I am the oldest of four. I have a sister and two brothers. If you’ve known me for more than 10 minutes, you know their names, ages, professions, and I’ve regaled you with at least one funny story. (Like the time the four of us got stuck in a hotel’s revolving door, and the resort’s staff had to break it to free us.)
I loved growing up as part of a gang, even though it was chaotic and loud at times. We fought. We played. Sometimes we even shared. We made epic messes. We got into trouble together and bailed each other out. Some material things were sacrificed, but I had my siblings, and in many ways, that was better.
For most of my life, I wanted to recreate that family. I always pictured myself mothering a group of children. My husband initially wanted two, but was tentatively open to more. We had our first daughter, and then a second, two years later. As many Target cashiers noted, I had my hands full. Even so, I wanted more children, just not right away. We set the idea aside for later.
When I went back to work, it took us a while to get into a rhythm. Trying for a third baby was put on indefinite hold. We bought our “forever house” last spring. We settled into our new place, and made it feel like our home. Our life was still busy, but it started to become more manageable.
And then, one night at dinner, my oldest daughter asked for a baby brother.
My husband and I launched into a series of discussions about having another child. We talked about all the things we’d need: pay for five more years of daycare; make peace with the insane logistics of three drop-offs before I drove to work; figure out the probability of three car seats fitting into my SUV. I checked out furniture stores for the best bunk beds for young girls sharing a room. But I felt like I was doing research for someone else. I pushed the feeling aside.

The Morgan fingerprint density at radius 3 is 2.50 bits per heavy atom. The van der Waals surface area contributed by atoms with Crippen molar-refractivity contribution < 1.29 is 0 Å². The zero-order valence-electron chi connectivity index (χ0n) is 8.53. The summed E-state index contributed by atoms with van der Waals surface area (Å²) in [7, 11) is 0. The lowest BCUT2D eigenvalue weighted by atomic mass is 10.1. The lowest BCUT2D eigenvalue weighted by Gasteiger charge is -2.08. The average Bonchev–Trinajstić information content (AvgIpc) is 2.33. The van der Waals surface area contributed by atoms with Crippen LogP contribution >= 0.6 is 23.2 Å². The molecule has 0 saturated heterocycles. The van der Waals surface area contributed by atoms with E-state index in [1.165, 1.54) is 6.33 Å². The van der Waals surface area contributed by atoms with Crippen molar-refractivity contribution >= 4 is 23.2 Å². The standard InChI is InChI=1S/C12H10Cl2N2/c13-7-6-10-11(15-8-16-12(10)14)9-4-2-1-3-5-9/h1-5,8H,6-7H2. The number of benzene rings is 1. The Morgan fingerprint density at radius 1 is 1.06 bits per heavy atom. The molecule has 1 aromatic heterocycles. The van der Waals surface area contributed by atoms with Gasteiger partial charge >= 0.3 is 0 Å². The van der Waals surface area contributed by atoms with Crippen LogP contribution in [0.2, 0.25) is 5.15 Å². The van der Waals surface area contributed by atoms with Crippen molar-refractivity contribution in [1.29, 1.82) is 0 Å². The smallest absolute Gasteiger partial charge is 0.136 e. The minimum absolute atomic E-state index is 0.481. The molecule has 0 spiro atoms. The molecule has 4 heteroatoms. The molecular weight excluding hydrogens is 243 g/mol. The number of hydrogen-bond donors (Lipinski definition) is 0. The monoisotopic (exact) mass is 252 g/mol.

The time came to do more than just think about it. My husband was suddenly unsure. So was I.
I closed my eyes and visualized my family, and saw only the people who already existed. I suddenly couldn’t imagine an additional child, but I couldn’t quite figure out why.
One night, curled on my couch, I came across Sally Abrams’ Kveller post, “In Defense of Having a Big Family.” I loved it, and shared it with my parents. It made me reflect on my childhood, and it made me think about my children. But there was something more that resonated. I read the post over and over again, eventually realizing that it was a single sentence that struck me:
We are put in this world to live life fully and deeply, to do hard things, to dig in, and use up what we have.
I recognized myself in that line, because I am already doing everything she mentioned. I am giving chunks of myself to my children and my marriage and my job and my relatives and my friends and my house, and it is hard. I am already using up what I have been given. I am already digging in. How deep can I go before I crack my foundation? I realized that I don’t want to know.
And in that moment, I was finally able to let my big family fantasy go.
I am grateful to have two healthy daughters, who will continue to fill my world with cracker crumbs and music and purple glitter. As they grow up, I hope they always love each other, though I know there are no guarantees. I am raising two very different girls, and I pray I can parent both of them well. There will always be new surprises and new challenges for us all.
Perhaps it’s fate that my husband and I are making this decision now. I’ve always associated the early spring with growing my family. This year, the seders will take on a new meaning. We’ll celebrate our completed circle. Dayenu. We are enough.